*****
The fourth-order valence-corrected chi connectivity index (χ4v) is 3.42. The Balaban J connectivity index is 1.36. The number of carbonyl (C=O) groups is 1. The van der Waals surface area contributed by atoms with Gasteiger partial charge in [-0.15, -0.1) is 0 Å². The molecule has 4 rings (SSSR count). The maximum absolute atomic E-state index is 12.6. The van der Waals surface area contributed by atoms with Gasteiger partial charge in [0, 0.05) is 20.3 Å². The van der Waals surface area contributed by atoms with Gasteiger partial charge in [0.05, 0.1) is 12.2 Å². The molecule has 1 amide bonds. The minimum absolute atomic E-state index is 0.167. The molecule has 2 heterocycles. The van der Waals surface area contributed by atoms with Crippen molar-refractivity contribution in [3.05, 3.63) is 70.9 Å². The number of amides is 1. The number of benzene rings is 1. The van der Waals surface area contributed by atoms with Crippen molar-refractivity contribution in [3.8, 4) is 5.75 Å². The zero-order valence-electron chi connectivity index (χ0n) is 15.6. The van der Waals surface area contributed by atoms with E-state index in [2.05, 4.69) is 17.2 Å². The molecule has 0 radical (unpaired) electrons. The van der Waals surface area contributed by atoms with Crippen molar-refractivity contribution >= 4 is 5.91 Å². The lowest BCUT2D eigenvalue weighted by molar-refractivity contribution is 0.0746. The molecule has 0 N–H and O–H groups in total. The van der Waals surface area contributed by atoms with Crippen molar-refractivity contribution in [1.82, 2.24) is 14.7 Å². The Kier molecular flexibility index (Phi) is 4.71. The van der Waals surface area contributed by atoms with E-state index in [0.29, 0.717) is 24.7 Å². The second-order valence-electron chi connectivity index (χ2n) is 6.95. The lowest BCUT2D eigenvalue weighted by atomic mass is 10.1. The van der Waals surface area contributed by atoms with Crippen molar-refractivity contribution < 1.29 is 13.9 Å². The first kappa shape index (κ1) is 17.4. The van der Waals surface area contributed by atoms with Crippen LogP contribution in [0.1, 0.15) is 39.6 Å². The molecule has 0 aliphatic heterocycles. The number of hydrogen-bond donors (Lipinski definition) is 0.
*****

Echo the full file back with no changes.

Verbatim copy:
The fourth-order valence-corrected chi connectivity index (χ4v) is 3.42. The Balaban J connectivity index is 1.36. The number of carbonyl (C=O) groups is 1. The van der Waals surface area contributed by atoms with Gasteiger partial charge in [-0.15, -0.1) is 0 Å². The molecule has 4 rings (SSSR count). The maximum absolute atomic E-state index is 12.6. The van der Waals surface area contributed by atoms with Gasteiger partial charge in [0, 0.05) is 20.3 Å². The van der Waals surface area contributed by atoms with Gasteiger partial charge in [0.05, 0.1) is 12.2 Å². The molecule has 1 amide bonds. The minimum absolute atomic E-state index is 0.167. The molecule has 2 heterocycles. The van der Waals surface area contributed by atoms with Crippen molar-refractivity contribution in [3.05, 3.63) is 70.9 Å². The number of amides is 1. The number of benzene rings is 1. The van der Waals surface area contributed by atoms with Crippen molar-refractivity contribution in [3.8, 4) is 5.75 Å². The zero-order valence-electron chi connectivity index (χ0n) is 15.6. The van der Waals surface area contributed by atoms with E-state index in [2.05, 4.69) is 17.2 Å². The molecule has 0 radical (unpaired) electrons. The van der Waals surface area contributed by atoms with Crippen molar-refractivity contribution >= 4 is 5.91 Å². The lowest BCUT2D eigenvalue weighted by molar-refractivity contribution is 0.0746. The molecule has 0 N–H and O–H groups in total. The van der Waals surface area contributed by atoms with Crippen molar-refractivity contribution in [1.82, 2.24) is 14.7 Å². The Kier molecular flexibility index (Phi) is 4.71. The van der Waals surface area contributed by atoms with E-state index in [0.29, 0.717) is 24.7 Å². The second-order valence-electron chi connectivity index (χ2n) is 6.95. The lowest BCUT2D eigenvalue weighted by atomic mass is 10.1. The van der Waals surface area contributed by atoms with Crippen molar-refractivity contribution < 1.29 is 13.9 Å². The first kappa shape index (κ1) is 17.4. The van der Waals surface area contributed by atoms with Crippen LogP contribution in [0.1, 0.15) is 39.6 Å². The molecule has 0 aliphatic heterocycles. The number of hydrogen-bond donors (Lipinski definition) is 0.